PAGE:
Honey and lemon are two healthy natural foods that have been combined by many cultures for countless generations. Combining pure, raw honey with fresh lemon juice is a popular weight-loss remedy, although there are many other benefits to be had, including enhancing your digestion. Honey and lemon share some of the same properties that benefit the gastrointestinal system, but they contrast in other ways, especially their sweet and sour tastes.
Poor digestion has a variety of causes, but often involves lack of acidity within the stomach. Although physical and chemical digestion of food begins in the mouth, acidic stomach juices are essential to further break down the food before it reaches the small intestine. Stomach infections, which often lead to ulcers, reduce digestive ability and can cause bloating, flatulence and abdominal pain. Intestinal inflammatory conditions, such as Crohn’s disease and irritable bowel syndrome, also reduce digestion and absorption while causing abdominal symptoms. Honey and lemon display properties that benefit the entire digestive tract.
Lemon Juice Properties
Lemon juice is very acidic, largely due to the citric acid it contains. The acidity of lemon juice can aid the ability of stomach acid to chemically digest food, which not only provides more nutrients to absorb in your intestines, it also reduces symptoms of indigestion, bloating and heartburn, according to “Biochemistry of Human Nutrition.” Lemon juice also displays antimicrobial properties and is a rich source of vitamin C, which combine to reduce the incidence of infections throughout your gastrointestinal tract. Lemon juice also contains calcium, magnesium and potassium. Further, although lemon juice contributes to the acidity of the stomach, it actually has an alkalizing effect on your blood and other tissues, which stimulates immunity and discourages the proliferation of many types of microbes.
Properties of Honey
Honey is also an antimicrobial agent, due mainly to an enzyme that can produce small amounts of hydrogen peroxide, according to “Nutritional Sciences.” As such, honey is used effectively to treat minor external cuts, abrasions, scalds and acne, although it maintains the same properties when eaten and can relieve some forms of gastritis. Types of honey differ greatly in their antimicrobial potency, and the Manuka bush of New Zealand is said to produce the most potent, as reported in “Medical Herbalism.” In addition, honey displays antioxidant properties that can destroy free radicals that have been linked to tissue deterioration and cancer. Antioxidants contribute to gastrointestinal health by eliminating free radicals, reducing inflammation and chemically altering toxins. Darker honey usually possesses more antioxidant properties than lighter varieties.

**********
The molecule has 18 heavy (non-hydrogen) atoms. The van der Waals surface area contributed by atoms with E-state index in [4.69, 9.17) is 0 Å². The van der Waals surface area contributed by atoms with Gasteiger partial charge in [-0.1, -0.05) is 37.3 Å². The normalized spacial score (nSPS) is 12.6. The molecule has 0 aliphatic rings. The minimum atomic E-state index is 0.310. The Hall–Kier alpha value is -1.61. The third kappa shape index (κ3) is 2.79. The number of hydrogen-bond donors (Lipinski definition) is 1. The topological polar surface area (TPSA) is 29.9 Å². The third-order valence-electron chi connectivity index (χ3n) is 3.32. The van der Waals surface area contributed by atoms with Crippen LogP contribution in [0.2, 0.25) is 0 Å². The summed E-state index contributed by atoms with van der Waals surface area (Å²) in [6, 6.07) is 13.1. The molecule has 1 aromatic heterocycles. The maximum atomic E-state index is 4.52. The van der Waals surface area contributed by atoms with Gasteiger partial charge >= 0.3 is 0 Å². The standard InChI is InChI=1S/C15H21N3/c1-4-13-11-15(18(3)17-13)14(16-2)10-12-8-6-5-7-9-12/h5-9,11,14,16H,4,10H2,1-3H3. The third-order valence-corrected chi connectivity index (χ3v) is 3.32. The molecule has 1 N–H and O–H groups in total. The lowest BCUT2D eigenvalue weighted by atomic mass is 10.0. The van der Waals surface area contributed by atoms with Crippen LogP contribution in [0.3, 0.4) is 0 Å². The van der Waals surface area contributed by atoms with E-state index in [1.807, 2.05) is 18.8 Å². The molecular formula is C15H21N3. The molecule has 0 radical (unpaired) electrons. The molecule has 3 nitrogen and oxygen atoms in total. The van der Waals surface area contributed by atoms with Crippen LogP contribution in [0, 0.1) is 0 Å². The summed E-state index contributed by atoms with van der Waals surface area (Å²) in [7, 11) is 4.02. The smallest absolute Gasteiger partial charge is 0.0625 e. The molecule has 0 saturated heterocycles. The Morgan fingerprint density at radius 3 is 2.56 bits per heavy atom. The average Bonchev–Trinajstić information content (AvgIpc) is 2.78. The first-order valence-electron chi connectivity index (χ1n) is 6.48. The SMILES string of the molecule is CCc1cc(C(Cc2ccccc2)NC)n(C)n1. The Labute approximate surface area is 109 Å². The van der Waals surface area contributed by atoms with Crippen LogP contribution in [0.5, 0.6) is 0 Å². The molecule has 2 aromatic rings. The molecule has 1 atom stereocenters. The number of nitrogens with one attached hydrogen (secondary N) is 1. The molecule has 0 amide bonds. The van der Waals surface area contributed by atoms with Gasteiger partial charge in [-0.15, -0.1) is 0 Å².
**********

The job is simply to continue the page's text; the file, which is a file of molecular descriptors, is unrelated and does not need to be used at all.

Mixing Honey and Lemon
Honey and lemon both possess antimicrobial and antioxidant properties, and they are good sources of nutrients, although some people find honey too sweet to eat by itself and lemon juice far too sour. A good solution is mixing them together in water, although “Prescription for Nutritional Healing” warns not to use boiling water because it will reduce the aroma, flavor and nutritional value of the honey. A better approach is to use slightly warm water to dissolve the honey before adding lemon juice. The ratios sometimes used are 1 teaspoon of raw honey to 2 teaspoon of lemon juice in an 8-ounce glass of warm water. Honey and lemon can also be added to tea, but the tannins and caffeine in black tea leaves may lead to gastrointestinal upset.
- Biochemistry of Human Nutrition; George Gropper
- Nutritional Sciences; Michelle McGuire
- Medical Herbalism: The Science Principles and Practices of Herbal Medicine; David Hoffmann
- Prescription for Nutritional Healing; Phyllis Balch